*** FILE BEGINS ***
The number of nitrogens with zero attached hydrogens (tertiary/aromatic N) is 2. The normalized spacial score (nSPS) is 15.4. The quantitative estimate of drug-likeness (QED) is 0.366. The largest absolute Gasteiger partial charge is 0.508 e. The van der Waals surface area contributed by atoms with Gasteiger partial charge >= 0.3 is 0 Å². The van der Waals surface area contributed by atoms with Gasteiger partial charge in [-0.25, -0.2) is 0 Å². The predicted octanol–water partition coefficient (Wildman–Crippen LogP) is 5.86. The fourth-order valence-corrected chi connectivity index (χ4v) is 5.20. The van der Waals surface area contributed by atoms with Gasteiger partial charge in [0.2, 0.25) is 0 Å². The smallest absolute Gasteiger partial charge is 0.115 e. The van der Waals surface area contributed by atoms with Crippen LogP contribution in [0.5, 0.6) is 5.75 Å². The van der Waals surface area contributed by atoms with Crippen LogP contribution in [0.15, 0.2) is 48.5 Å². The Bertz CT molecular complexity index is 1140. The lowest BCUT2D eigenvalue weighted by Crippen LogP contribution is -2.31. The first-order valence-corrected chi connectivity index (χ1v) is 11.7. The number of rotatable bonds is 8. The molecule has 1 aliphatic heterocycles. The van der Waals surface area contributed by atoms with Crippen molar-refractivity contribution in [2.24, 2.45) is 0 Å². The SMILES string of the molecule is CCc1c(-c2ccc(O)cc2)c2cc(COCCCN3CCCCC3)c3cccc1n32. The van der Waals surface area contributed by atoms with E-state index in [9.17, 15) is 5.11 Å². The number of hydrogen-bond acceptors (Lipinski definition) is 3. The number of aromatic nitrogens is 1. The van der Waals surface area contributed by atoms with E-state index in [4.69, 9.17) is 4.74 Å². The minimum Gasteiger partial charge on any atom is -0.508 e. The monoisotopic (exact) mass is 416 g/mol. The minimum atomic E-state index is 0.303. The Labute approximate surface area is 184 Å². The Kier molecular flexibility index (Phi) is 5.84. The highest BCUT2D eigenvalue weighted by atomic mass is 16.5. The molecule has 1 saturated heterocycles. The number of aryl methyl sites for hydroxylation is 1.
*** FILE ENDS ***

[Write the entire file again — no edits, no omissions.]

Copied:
The number of nitrogens with zero attached hydrogens (tertiary/aromatic N) is 2. The normalized spacial score (nSPS) is 15.4. The quantitative estimate of drug-likeness (QED) is 0.366. The largest absolute Gasteiger partial charge is 0.508 e. The van der Waals surface area contributed by atoms with Gasteiger partial charge >= 0.3 is 0 Å². The van der Waals surface area contributed by atoms with Gasteiger partial charge in [-0.25, -0.2) is 0 Å². The predicted octanol–water partition coefficient (Wildman–Crippen LogP) is 5.86. The fourth-order valence-corrected chi connectivity index (χ4v) is 5.20. The van der Waals surface area contributed by atoms with Gasteiger partial charge in [0.2, 0.25) is 0 Å². The smallest absolute Gasteiger partial charge is 0.115 e. The van der Waals surface area contributed by atoms with Crippen LogP contribution in [0.5, 0.6) is 5.75 Å². The van der Waals surface area contributed by atoms with Crippen LogP contribution in [0.15, 0.2) is 48.5 Å². The Bertz CT molecular complexity index is 1140. The lowest BCUT2D eigenvalue weighted by Crippen LogP contribution is -2.31. The first-order valence-corrected chi connectivity index (χ1v) is 11.7. The number of rotatable bonds is 8. The molecule has 1 aliphatic heterocycles. The van der Waals surface area contributed by atoms with Crippen molar-refractivity contribution in [2.24, 2.45) is 0 Å². The SMILES string of the molecule is CCc1c(-c2ccc(O)cc2)c2cc(COCCCN3CCCCC3)c3cccc1n32. The van der Waals surface area contributed by atoms with E-state index in [9.17, 15) is 5.11 Å². The number of hydrogen-bond acceptors (Lipinski definition) is 3. The number of aromatic nitrogens is 1. The van der Waals surface area contributed by atoms with E-state index in [4.69, 9.17) is 4.74 Å². The minimum Gasteiger partial charge on any atom is -0.508 e. The monoisotopic (exact) mass is 416 g/mol. The minimum atomic E-state index is 0.303. The Labute approximate surface area is 184 Å². The Kier molecular flexibility index (Phi) is 5.84. The highest BCUT2D eigenvalue weighted by atomic mass is 16.5. The molecule has 1 saturated heterocycles. The number of aryl methyl sites for hydroxylation is 1.